Monday, April 01, 2013
As you would expect, it was an extremely challenging test, which requires technical mastery not only of all the prerequisite basic movements, but also selected techniques chosen without prior notice from more than 100 attack/response variations of the common controls and projections in Yoshinkan, 3 rounds of free-flow (jiyuwaza), 3 versus 1 free-flow (one attacker has empty hands, one has sword and one has dagger). It also includes a demonstration of teaching skill and has an essay component as well. It requires an very high level of prolonged concentration and focus just to finish, let alone to succeed. An applicant must be in excellent physical condition, have determination and focus, and really be able to use the principles of aikido to their fullest.
The Sandan test is a milestone test. At the shodan level (my current rank in Yoshinkan), a successful test shows good familiarity with the basic movements, as well as some limited technical proficiency. A shodan should be able to perform the techniques properly without major errors. Shodan represents enough commitment and perseverance that the student is ready to really learn what makes Yoshinkan tick - to begin to get below the surface and explore the real magic in the art. A shodan has the basic vocabulary of Yoshinkan, but is hardly a fluent speaker yet.
By Sandan, some years later, an aikidoka should show that the technical side is becoming automatic - the body and energy are strong, and expressing the techniques as they have been taught is part of the muscle memory. More than this, the jiyuwaza and sanningake (3 versus 1 free flow) are there to show that the aikidoka has continuously balanced natural movement and can adapt to situations beyond the choreographed sequences we use to learn the principles and techniques of Yoshinkan. There is teaching component to validate that the aikidoka has depth of understanding and can explain the most important points for teaching a technique to the lower ranks, being aware not only of the key success criteria, but also of the most common pitfalls to executing the basic movements.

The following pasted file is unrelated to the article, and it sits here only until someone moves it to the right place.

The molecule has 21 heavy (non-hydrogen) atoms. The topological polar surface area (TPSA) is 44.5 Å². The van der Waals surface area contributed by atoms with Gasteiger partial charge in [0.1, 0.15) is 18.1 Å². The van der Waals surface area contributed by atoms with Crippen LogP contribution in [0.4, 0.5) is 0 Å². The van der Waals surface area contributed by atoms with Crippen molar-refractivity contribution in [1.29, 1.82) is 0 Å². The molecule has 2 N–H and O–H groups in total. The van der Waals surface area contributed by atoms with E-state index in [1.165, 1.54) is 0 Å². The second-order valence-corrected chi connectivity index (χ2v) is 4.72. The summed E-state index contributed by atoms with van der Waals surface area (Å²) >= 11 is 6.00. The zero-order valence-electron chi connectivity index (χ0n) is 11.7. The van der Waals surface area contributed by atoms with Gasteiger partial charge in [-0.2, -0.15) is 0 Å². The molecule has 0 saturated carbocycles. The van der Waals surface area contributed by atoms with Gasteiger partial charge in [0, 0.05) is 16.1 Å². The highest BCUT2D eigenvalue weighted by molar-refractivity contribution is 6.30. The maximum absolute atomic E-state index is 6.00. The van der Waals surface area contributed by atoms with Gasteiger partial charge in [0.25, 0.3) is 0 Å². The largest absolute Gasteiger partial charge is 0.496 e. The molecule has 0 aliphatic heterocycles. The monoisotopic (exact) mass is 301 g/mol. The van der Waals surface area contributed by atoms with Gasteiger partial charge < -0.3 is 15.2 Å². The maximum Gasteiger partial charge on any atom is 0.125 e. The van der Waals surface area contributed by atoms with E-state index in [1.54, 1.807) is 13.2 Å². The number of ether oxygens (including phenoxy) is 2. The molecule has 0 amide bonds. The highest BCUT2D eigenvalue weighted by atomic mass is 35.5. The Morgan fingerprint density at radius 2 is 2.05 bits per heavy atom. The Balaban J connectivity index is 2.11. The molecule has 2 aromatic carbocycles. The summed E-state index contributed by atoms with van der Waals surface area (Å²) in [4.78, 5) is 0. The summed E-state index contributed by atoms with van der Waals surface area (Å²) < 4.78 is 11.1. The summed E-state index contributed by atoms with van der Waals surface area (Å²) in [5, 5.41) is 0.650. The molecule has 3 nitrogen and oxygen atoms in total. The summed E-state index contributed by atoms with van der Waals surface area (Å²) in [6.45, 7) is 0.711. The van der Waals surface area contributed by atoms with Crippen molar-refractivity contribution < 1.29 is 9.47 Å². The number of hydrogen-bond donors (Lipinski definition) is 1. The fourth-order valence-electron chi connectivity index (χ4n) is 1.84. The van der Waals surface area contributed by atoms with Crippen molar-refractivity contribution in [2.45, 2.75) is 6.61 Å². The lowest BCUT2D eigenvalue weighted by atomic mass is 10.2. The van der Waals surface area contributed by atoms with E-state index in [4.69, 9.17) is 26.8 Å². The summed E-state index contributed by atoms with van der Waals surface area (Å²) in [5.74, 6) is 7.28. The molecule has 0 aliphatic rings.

I was very impressed by Saori's test. Her movements were confident and sure, she had good decisiveness and awareness (kime and zanshin). Especially, I could see how polished her basics were (tainohenko, hiriki no yosei, shumatsu dosa) which is a testament to her constant mat time (she usually logs more classes than any other member of the school). She has grown from a person whose hobby is Yoshinkan Aikido to someone who has Yoshinkan as a permanent part of her being, someone who lives and breathes it.
It was a joy to watch her work and to see how far she has come.
It must have also been an extra proud moment to have our teacher serve as her uke for the test.
We all want to be tested and judged by the people we respect, and Sensei Mike was there from day one, helping her over the last 9 years of her daily training sessions. Of course it is nice when people from other dojos compliment us on our aikido, but nothing matters more than recognition from our own teachers who have seen us grow and mature in the art. Of course, being graded by someone as demanding as Sensei Roland makes the result even more rewarding. As the head of Roppongi Yoshinkan, he is legendary for his attention to detail and focus on the warrior spirit and discipline of Yoshinkan. Satisfying his strict testing requirements is not easy.
In every test, there will be things we wish we did better, for both uke and shite, but aikido is always lived in the moment where we can only do our best and afterward accept whatever result that brings. Testing is no end to the training, just a snapshot of a moment in time, and a proud milestone which recognizes all the commitment and sacrifice it takes to reach that point in the lifelong journey.
Saori, my Yoshinkan sister, I AM SO PROUD OF YOU FOR NEVER GIVING UP.
I am proud of you for your willpower and determination to make Yoshinkan your own way of life.
Whatever happens, I will always be watching you with a smile as your Aikido continues to blossom.